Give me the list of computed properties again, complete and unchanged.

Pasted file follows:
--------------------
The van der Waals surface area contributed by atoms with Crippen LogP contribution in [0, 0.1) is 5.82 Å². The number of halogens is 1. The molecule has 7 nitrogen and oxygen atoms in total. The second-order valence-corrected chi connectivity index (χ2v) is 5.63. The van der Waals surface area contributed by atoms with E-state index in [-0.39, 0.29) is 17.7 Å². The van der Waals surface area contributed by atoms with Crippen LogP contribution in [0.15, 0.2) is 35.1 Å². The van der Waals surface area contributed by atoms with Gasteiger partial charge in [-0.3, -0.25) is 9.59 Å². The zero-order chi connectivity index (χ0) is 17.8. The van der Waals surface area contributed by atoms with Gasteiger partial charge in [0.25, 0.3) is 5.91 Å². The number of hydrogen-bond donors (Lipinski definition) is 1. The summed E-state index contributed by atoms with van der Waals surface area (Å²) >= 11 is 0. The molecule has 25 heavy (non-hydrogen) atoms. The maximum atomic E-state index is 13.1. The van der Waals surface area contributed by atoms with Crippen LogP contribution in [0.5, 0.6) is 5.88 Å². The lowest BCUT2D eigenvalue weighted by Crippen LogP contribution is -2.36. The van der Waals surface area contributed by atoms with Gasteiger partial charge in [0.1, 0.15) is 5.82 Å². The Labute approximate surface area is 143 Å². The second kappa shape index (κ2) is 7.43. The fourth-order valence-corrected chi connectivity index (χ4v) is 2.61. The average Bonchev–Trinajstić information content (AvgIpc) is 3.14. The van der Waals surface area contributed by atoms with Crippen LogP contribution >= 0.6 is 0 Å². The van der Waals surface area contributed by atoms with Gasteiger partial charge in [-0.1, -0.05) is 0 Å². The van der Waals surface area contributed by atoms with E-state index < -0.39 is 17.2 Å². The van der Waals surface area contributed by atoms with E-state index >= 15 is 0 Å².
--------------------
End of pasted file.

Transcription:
The van der Waals surface area contributed by atoms with Crippen LogP contribution in [0, 0.1) is 5.82 Å². The number of halogens is 1. The molecule has 7 nitrogen and oxygen atoms in total. The second-order valence-corrected chi connectivity index (χ2v) is 5.63. The van der Waals surface area contributed by atoms with E-state index in [-0.39, 0.29) is 17.7 Å². The van der Waals surface area contributed by atoms with Crippen LogP contribution in [0.15, 0.2) is 35.1 Å². The van der Waals surface area contributed by atoms with Gasteiger partial charge in [-0.3, -0.25) is 9.59 Å². The zero-order chi connectivity index (χ0) is 17.8. The van der Waals surface area contributed by atoms with Gasteiger partial charge in [0.25, 0.3) is 5.91 Å². The number of hydrogen-bond donors (Lipinski definition) is 1. The summed E-state index contributed by atoms with van der Waals surface area (Å²) >= 11 is 0. The molecule has 25 heavy (non-hydrogen) atoms. The maximum atomic E-state index is 13.1. The van der Waals surface area contributed by atoms with Crippen LogP contribution in [0.5, 0.6) is 5.88 Å². The lowest BCUT2D eigenvalue weighted by Crippen LogP contribution is -2.36. The van der Waals surface area contributed by atoms with Gasteiger partial charge in [0.1, 0.15) is 5.82 Å². The Labute approximate surface area is 143 Å². The second kappa shape index (κ2) is 7.43. The fourth-order valence-corrected chi connectivity index (χ4v) is 2.61. The average Bonchev–Trinajstić information content (AvgIpc) is 3.14. The van der Waals surface area contributed by atoms with Crippen LogP contribution >= 0.6 is 0 Å². The van der Waals surface area contributed by atoms with Gasteiger partial charge in [-0.1, -0.05) is 0 Å². The van der Waals surface area contributed by atoms with E-state index < -0.39 is 17.2 Å². The van der Waals surface area contributed by atoms with E-state index >= 15 is 0 Å².